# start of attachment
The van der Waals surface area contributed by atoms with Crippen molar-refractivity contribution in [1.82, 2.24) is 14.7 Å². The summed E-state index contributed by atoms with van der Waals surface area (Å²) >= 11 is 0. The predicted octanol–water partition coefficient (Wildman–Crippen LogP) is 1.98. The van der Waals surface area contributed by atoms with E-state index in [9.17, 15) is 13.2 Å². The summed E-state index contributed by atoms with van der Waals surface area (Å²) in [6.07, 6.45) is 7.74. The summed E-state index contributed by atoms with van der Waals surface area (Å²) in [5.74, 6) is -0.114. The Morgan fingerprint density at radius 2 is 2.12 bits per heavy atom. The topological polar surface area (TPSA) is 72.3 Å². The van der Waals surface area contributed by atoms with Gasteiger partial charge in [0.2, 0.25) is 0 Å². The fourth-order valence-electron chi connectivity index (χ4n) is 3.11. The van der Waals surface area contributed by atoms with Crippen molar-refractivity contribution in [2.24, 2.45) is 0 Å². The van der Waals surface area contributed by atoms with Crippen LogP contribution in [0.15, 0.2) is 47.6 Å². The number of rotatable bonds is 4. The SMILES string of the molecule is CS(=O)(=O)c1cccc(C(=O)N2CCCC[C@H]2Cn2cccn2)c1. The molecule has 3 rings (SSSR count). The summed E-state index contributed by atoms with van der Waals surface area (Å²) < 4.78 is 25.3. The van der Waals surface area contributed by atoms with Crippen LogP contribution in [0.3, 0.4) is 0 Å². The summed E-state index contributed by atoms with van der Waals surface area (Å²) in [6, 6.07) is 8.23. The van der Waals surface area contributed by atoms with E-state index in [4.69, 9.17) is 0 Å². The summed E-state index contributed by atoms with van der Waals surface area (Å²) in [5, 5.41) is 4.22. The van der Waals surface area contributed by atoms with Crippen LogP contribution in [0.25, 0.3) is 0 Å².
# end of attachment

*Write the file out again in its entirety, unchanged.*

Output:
The van der Waals surface area contributed by atoms with Crippen molar-refractivity contribution in [1.82, 2.24) is 14.7 Å². The summed E-state index contributed by atoms with van der Waals surface area (Å²) >= 11 is 0. The predicted octanol–water partition coefficient (Wildman–Crippen LogP) is 1.98. The van der Waals surface area contributed by atoms with E-state index in [9.17, 15) is 13.2 Å². The summed E-state index contributed by atoms with van der Waals surface area (Å²) in [6.07, 6.45) is 7.74. The summed E-state index contributed by atoms with van der Waals surface area (Å²) in [5.74, 6) is -0.114. The Morgan fingerprint density at radius 2 is 2.12 bits per heavy atom. The topological polar surface area (TPSA) is 72.3 Å². The van der Waals surface area contributed by atoms with Gasteiger partial charge in [0.2, 0.25) is 0 Å². The fourth-order valence-electron chi connectivity index (χ4n) is 3.11. The van der Waals surface area contributed by atoms with Crippen molar-refractivity contribution in [2.24, 2.45) is 0 Å². The van der Waals surface area contributed by atoms with Crippen LogP contribution in [0.15, 0.2) is 47.6 Å². The number of rotatable bonds is 4. The SMILES string of the molecule is CS(=O)(=O)c1cccc(C(=O)N2CCCC[C@H]2Cn2cccn2)c1. The molecule has 3 rings (SSSR count). The summed E-state index contributed by atoms with van der Waals surface area (Å²) < 4.78 is 25.3. The van der Waals surface area contributed by atoms with Crippen LogP contribution in [0.3, 0.4) is 0 Å². The summed E-state index contributed by atoms with van der Waals surface area (Å²) in [6, 6.07) is 8.23. The van der Waals surface area contributed by atoms with E-state index in [4.69, 9.17) is 0 Å². The summed E-state index contributed by atoms with van der Waals surface area (Å²) in [5, 5.41) is 4.22. The van der Waals surface area contributed by atoms with Crippen LogP contribution in [0.25, 0.3) is 0 Å².